TALKING ABOUT YOURSELF SEEMS EASY ENOUGH—BUT DO YOU KNOW HOW TO EFFECTIVELY SELL WHO YOU ARE AND WHAT YOU DO?
We hear it all the time…
"Always be prepared."
And when applied to your career, that means being ready for tough interviews and meetings, and exuding confidence when selling your personal brand. It means having your pitch—who you are, what you do, and why you do it—readily prepared.
Of course, I’ve heard this a million times myself, but I’ve found it easier to move into social and professional meetings relying on my innate ability to make conversation and think quickly on the fly.
When I first quit my job, I was setting up multiple informational interviews a week, and regularly meeting interesting people across various industries. Each time, I would explain that I was “soul searching” and trying to learn as much as I could about potential career paths. Since I was focused on receiving information and advice that they were sure to give, the pressure was off of me and the meetings were always fun, helpful, and laid-back.
Today, things are a bit different. I’m no longer wondering what I want to do—I’ve begun building my dream career and launching my blog! Life is exciting, but I’m still moving at a very fast pace, and I recently learned (the hard way) that my go-to “informational interview” approach is no longer up to par.
A few weeks ago, I had a meeting with a very savvy business lady, who happens to be very well connected in Los Angeles. Foolishly, I showed up to the meeting as I would have six months ago—planning to ask her a lot of questions and imagining we’d have an easy, flowing conversation from the get-go. I was so focused on hearing about her experience, that I hadn’t prepared anything specific to say about myself!
Right away, she asked how I’d found out about her, and wanted to know what I was working on and what I was looking to get out of the meeting. She—rightly—expected me to have a pitch and a purpose.
Since she wasn’t bubbling with enthusiasm from the moment I met her (and why should she be)--she knew nothing about me or why I was taking up her time—I felt nervous. I was stumbling over my words, and simultaneously kicking myself for not having anything concise or concrete to say.
After sputtering a (painfully) long explanation of my various projects, I found it difficult to turn the conversation back around to her, and didn’t even get to ask her many questions!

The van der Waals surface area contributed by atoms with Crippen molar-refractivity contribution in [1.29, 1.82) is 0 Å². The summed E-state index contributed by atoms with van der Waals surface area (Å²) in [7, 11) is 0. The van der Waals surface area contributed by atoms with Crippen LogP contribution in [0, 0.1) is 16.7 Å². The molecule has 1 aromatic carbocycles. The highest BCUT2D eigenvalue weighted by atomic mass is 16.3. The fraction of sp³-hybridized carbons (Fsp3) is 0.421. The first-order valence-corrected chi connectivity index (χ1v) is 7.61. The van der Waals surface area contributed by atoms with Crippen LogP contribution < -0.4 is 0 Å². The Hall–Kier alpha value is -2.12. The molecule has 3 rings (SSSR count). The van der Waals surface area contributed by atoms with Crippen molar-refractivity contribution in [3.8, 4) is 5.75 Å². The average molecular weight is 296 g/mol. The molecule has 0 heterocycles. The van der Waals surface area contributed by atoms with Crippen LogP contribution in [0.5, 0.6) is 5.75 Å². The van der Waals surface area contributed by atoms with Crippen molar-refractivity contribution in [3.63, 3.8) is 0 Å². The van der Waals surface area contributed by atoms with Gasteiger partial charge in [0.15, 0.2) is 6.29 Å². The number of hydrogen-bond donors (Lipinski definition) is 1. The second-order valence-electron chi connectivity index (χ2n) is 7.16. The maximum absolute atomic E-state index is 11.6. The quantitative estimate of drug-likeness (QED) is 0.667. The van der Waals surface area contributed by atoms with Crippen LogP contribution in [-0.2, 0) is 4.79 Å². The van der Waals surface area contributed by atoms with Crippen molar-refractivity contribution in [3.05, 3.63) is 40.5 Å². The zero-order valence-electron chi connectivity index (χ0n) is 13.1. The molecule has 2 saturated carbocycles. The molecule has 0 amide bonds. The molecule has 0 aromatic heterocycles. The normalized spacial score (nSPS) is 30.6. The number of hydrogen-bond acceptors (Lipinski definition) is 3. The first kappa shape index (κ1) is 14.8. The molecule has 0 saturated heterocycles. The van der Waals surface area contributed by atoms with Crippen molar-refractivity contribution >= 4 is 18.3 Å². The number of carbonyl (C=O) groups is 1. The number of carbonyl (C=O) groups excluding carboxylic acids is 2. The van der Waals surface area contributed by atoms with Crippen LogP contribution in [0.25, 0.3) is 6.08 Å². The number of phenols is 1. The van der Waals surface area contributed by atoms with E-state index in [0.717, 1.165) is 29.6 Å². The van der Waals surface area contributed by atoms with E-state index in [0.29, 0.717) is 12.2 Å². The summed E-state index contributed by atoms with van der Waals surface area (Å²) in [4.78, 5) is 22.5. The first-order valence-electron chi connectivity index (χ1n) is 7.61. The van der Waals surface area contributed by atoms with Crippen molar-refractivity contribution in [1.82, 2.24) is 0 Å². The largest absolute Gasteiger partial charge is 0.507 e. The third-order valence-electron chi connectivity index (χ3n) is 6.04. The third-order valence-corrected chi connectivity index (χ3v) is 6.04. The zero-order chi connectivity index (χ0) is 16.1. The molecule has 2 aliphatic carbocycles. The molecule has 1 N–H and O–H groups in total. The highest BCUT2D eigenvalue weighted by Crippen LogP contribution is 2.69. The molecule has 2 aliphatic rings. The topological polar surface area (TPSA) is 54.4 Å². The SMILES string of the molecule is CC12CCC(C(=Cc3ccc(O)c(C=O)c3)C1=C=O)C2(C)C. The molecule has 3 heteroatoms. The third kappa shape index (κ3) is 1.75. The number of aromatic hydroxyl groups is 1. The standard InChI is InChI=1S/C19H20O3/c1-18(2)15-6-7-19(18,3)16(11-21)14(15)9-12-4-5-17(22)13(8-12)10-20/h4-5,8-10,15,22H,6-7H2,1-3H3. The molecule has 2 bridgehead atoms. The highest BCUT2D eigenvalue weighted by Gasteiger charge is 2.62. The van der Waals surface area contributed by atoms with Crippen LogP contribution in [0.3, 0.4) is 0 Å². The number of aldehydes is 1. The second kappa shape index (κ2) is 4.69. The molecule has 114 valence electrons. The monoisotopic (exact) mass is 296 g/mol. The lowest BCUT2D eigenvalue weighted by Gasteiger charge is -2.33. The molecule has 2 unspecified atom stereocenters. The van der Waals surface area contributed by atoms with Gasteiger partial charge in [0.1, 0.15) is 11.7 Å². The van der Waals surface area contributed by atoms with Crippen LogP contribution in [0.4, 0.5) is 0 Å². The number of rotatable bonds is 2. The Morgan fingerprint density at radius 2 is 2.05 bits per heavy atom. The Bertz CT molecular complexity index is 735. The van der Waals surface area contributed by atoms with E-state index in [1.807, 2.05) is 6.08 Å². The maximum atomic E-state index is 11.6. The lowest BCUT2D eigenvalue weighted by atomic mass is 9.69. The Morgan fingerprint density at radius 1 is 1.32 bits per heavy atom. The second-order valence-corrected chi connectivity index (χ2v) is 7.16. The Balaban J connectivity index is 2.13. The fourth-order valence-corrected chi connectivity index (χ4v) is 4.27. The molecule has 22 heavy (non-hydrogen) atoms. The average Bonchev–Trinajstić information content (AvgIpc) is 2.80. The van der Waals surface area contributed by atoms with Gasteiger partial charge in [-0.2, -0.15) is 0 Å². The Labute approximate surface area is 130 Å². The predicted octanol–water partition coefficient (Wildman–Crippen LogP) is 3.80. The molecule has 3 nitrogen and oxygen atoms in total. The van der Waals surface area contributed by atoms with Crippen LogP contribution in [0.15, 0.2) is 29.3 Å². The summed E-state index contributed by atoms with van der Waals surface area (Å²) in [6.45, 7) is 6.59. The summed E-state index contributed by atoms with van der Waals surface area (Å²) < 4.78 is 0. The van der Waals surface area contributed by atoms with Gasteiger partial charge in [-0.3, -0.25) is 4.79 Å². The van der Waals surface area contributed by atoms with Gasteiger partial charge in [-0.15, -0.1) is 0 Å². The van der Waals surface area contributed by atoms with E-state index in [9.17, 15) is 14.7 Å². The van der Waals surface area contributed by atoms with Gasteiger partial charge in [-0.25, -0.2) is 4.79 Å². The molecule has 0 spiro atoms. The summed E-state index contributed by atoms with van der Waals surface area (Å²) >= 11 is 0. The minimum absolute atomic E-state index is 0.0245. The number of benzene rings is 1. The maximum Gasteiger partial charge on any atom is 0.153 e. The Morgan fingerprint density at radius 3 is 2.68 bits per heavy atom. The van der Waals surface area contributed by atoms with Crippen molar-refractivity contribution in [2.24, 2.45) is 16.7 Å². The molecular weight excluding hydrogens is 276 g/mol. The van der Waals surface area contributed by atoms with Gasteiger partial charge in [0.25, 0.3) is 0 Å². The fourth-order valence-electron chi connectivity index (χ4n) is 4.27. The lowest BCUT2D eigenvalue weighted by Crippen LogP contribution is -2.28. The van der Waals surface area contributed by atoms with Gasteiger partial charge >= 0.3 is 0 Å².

By the end of the meeting—which was brief…because I rushed to wrap it up—I asked what advice she might have for a young professional like myself.
“Always have a pitch prepared.”
It stung a bit to hear, because I knew she was serving up some fresh advice. But I appreciated her honesty, and I needed to hear it! I had become accustomed to people—primarily close friends and family—responding positively to my various projects, and I hadn’t had to explain myself to someone with less of a vested interest.
I immediately went home to work on the “pitch” that I should have prepared before our meeting. After doing some research and getting some sage advice from my boyfriend (who is a 3rd year law student at UCLA), I was able to pull together a much more concise way to sell my personal brand.
Though the content will change depending on the meeting and objectives, I plan to reference the following outline whenever crafting my personal pitch—prior to every important meeting.
My hope is that this outline will be helpful when crafting your own pitch!
HOW TO PREPARE YOUR PITCH
ASK YOURSELF THESE THREE QUESTIONS:
What do I want? (no more than three things)
What do they want? (no more than three things)
What do they expect—and how can I make my pitch stand out?
Use the answers above to draft a succinct (no more than two-three sentence) pitch about who you are, what you’re working on, and why you’re at the meeting.
DO RESEARCH ON THE PERSON YOU’RE MEETING WITH
Take notes and consider points of conversation.
PRACTICE, PRACTICE, PRACTICE!
Practice delivering your pitch in the mirror, on video, and/or with your best friend.
* * *
So whether or not you are a natural at selling yourself (or are good at thinking on the fly), it’s important to always have an up-to-date personal pitch prepared. At some point, it’s likely you’ll find yourself in some kind of social or professional environment that feels awkward and uncomfortable—and having a pitch rehearsed will help you speak clearly and confidently about yourself and the work that you do.
Just remember: your personal pitch is simply you selling yourself, and who knows you better than you?
This post originally appeared on Career Contessa: http://www.careercontessa.com/conversations/prepare-personal-pitch/search/